Is it that the “news is dead?” or is it that the media (and politicians and business marketing) is so consumed with the theatre that they so thoroughly enjoy and compete for, all the while insulting us by an abject refusal to treat us like adults, the fact that so many of us refuse to behave as such notwithstanding. A case in point relative to the current crisis in the gulf: We’re all hating BP and deservedly so. Seeing the environmental impact that is resulting from their negligence rightfully enrages us. However, intellectually, surely one has to understand that it is only BP that has the expertise to reconcile the crisis that they have created, not the government. If you believe, as most probably do, that BP is mainly concerned with the bottom line, and that this focus led to the negligence that created this disaster, then certainly one can see where they (BP) are watching billions drain into the sea, and foreseeing billions more that they will have to expend in compensation, w/ expend being the operative word. So then what possible incentive would BP have to not move expeditiously to end this leak? Yet there is this constant emotional chorus, led by the media, that they are not sufficiently concerned and / or should have been removed from the beginning, and the operation taken over by the government, and the most ridiculous of all: that somehow President Obama is at fault or has been negligent.

    From the outset, after the idiot drug-addict Limbaugh declared this was Obama’s Katrina, it seemed that I was reading on a daily basis the results of a poll taken to gauge the publics assessment of the presidents response until they achieved the negative numbers that they were looking for. How is this anything like Katrina? This constant emotional barrage trumps intellect, for I don’t believe that people are fully appreciative of how difficult this is. How many times have you heard people saying in interviews that they don’t believe there is a sense of urgency? Of course they feel that way, they’re impatient, they’re frustrated, they’re emotional, the oil continues to spew. There’s not a lack of urgency, this is hard! By a lack of intellectual awareness I’m not inferring stupidity, but a lack of understanding fueled by the constant emotional pull as the oil continues to spew. Wouldn’t we be better served if the media was explaining to us how difficult it is to respond to an event that is happening at a level at which no human being is able to descend? Helping us to understand what it really means to be 5000 feet below sea level. This has never happened before, and it’s HARD.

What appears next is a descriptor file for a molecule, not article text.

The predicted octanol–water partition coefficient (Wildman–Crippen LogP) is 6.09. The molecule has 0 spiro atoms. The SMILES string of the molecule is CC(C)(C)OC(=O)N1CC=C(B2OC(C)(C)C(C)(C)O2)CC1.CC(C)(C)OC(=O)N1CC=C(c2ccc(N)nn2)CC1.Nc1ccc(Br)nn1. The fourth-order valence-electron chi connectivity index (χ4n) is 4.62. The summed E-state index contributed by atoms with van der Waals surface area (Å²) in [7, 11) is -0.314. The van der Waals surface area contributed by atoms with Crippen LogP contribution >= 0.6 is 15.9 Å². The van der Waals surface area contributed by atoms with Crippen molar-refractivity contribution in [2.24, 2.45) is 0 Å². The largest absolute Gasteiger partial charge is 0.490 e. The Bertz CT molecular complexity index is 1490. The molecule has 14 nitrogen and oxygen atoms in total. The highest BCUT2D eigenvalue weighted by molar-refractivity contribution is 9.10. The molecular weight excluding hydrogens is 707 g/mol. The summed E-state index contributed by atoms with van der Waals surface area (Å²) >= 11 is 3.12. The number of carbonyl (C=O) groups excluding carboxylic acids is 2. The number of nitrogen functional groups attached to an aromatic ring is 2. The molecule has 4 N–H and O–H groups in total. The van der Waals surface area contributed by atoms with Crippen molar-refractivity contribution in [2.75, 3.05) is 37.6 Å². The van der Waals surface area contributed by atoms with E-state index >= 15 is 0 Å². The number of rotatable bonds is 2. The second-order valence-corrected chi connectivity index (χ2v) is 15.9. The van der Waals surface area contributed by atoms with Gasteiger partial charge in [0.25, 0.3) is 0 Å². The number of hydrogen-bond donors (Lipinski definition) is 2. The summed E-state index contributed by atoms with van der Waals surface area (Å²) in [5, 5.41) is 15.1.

A similar narrative can be applied to all of the other complex problems that we are confronted with. I recall in an interview shortly after his election, when President Obama was asked about being in office at a time of challenges of such magnitude, unprecedented in their being so far-reaching. His response was though he would not have desired it, he felt emboldened that the times would force people to be more attentive. I thought so also; however, what I find most disappointing is that his (and my) expectation in many ways has not been realized as far too many have been consumed by the emotional at the expense of the intellectual. They allow themselves to be fooled. They suffer from selective amnesia. They feel secure in the emoting of their own opinions, whether or not they are based on sound facts. And all around them, they are constantly incited, constantly subjected to their intelligence being insulted.

    If humankind would commit to being more conscious of the power of their intellect, and less enmeshed in the immediacy and sustenance of their emotions, then society would perhaps find itself better equipped to collectively and individually achieve real solutions to complex problems, or at the very least, engage in intelligent dialogue. Having peace of mind requires engaging the mind peacefully, even when it’s hard. Reality demands this of us, we need to demand it of ourselves and from those around us.


    • Hey AD: I agree with you that we are not encouraged to think in this society.

      I think the media does affect this trend because they do play on our emotions by spinning information to placate some groups. And they just plain ole avoid giving us some facts. But I also feel that we are epidemically avoidant of our thoughts and feelings, and this is not just the fault of the media.

      Some people are really mad at Obama right now, but I believe he is the master of trying to solve these major issues with solid intellect and decision making using the best strategies available to him. He is a model for us all in terms of that. Also, Ms Obama is trying to address the obesity issue.

      But, I also think until we learn better to address our feelings, and that becomes more of a mainstream conversation, we will continue to be unconscious. It will be difficult for us to even get to solving our problems with intellect.